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The Art Instinct by Denis Dutton

January 21, 2010

In The Art Instinct, Denis Dutton, a philosopher of art at the University of Canterbury in New Zealand, explores the evolutionary argument for the development of an “art instinct” in humans. This is a huge question and involves first successfully proving that there is indeed a shared desire to create art and a recognition of what constitutes art that spans cultures across the globe. Secondly, one must prove that this creative drive to make something beautiful with no other function than to be appreciated for its beauty, was evolutionarily necessary and helpful to the human species as we developed over time. As you can imagine, this question lends itself perfectly to a professor of philosophy and definitely reminds me of those structured logic arguments I read in Introduction to Western Philosophy.

I really wanted to love this book – the idea of PROVING for once and for all that art has a function, that it was helpful to human societies and in furthering progress, would finally shut up all those critics who make fun of me for enjoying it in the first place! However, I have to sadly say that perhaps this book was better destined to be a longer essay in an academic journal. Many of Dutton’s points are repeated throughout the book ad infinitum and to no further effect, and I got bored halfway through. However, if you are in the least bit interested in this question I would say definitely borrow this from your local library and read the first few chapters because who wouldn’t want to read Dutton’s 12 criteria that he lays out in order for “art to be recognized as art”? According to the author, a work of art must meet at least a few of these standards in order to be true art (none of the criteria can stand alone and only two or three would not suffice). These criteria are that the work:

1) gives direct pleasure; 2) exhibits skill and virtuosity; 3) exhibits novelty and creativity; 4) exhibits a distinct style; 5) is able to evoke criticism; 6) is a sort of “representation” of the world; 7) exhibits special focus; 8 ) exhibits expressive individuality; 9) is “emotionally saturated”; 10) is intellectually challenging; 11) follows artistic traditions; 12) provides an imaginative experience to its audience.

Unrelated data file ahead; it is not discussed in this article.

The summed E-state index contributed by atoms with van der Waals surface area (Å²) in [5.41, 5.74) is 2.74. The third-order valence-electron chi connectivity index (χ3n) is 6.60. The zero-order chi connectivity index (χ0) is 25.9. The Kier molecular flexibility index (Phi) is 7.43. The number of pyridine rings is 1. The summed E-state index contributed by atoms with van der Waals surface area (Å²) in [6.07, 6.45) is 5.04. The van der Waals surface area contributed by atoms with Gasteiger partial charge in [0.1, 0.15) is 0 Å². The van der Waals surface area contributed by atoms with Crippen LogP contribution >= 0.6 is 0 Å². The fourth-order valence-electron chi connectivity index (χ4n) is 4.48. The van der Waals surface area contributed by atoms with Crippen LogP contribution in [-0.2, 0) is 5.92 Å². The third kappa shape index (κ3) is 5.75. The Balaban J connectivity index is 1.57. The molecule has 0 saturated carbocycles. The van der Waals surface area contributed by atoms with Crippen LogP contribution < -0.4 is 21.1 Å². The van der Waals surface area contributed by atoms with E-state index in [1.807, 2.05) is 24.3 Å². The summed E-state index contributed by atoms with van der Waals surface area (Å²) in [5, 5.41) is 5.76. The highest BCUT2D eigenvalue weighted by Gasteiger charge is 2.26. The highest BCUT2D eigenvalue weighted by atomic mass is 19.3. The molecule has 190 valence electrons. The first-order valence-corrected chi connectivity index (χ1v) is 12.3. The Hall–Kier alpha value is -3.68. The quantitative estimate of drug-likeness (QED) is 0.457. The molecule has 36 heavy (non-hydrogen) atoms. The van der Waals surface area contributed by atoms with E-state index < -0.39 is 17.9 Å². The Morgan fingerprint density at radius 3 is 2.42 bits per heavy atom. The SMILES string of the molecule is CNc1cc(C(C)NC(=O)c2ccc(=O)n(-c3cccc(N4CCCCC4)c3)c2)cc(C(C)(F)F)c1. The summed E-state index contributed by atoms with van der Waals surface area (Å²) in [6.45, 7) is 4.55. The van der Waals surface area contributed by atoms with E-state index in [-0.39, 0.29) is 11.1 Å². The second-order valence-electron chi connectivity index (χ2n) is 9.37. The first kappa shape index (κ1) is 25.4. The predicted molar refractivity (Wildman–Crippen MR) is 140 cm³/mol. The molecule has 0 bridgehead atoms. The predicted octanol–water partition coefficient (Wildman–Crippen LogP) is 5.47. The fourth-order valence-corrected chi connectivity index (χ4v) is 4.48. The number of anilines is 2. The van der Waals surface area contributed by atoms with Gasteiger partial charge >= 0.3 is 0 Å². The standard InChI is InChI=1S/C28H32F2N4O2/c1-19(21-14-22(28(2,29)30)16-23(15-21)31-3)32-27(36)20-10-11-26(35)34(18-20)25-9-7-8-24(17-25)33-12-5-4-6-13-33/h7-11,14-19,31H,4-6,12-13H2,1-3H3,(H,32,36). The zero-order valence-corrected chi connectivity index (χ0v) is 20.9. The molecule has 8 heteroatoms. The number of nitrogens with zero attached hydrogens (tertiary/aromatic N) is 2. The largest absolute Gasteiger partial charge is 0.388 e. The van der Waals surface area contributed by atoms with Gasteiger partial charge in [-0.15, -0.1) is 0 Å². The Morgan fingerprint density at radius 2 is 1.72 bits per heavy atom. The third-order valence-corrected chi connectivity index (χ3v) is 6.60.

I had a wonderful time discussing these points and thinking about them as they apply to my favorite works of art (whether it be Dvorak’s Slavonic dances or Sherlock Holmes or a Monet – Dutton used examples of all sorts of art throughout his book, even discussing why we don’t view perfume as an art at one point!). So just for that experience I would recommend this book. You can imagine what he ends up arguing is art’s ultimate function – to attract the opposite sex with displays of virtuosity. I am still not sure if it’s so simple that it’s brilliant or… just wishful thinking.

If you are interested, Dutton is a very active professor and maintains a very entertaining website where he lists his lecture topics and articles of interest. You can access it here. He also recently wrote an op-ed for the NYTimes regarding the new decade (and how our fear of things like Y2K and other doomsday scenarios have kept us from focusing on more pressing, and more relevant, issues), available here.

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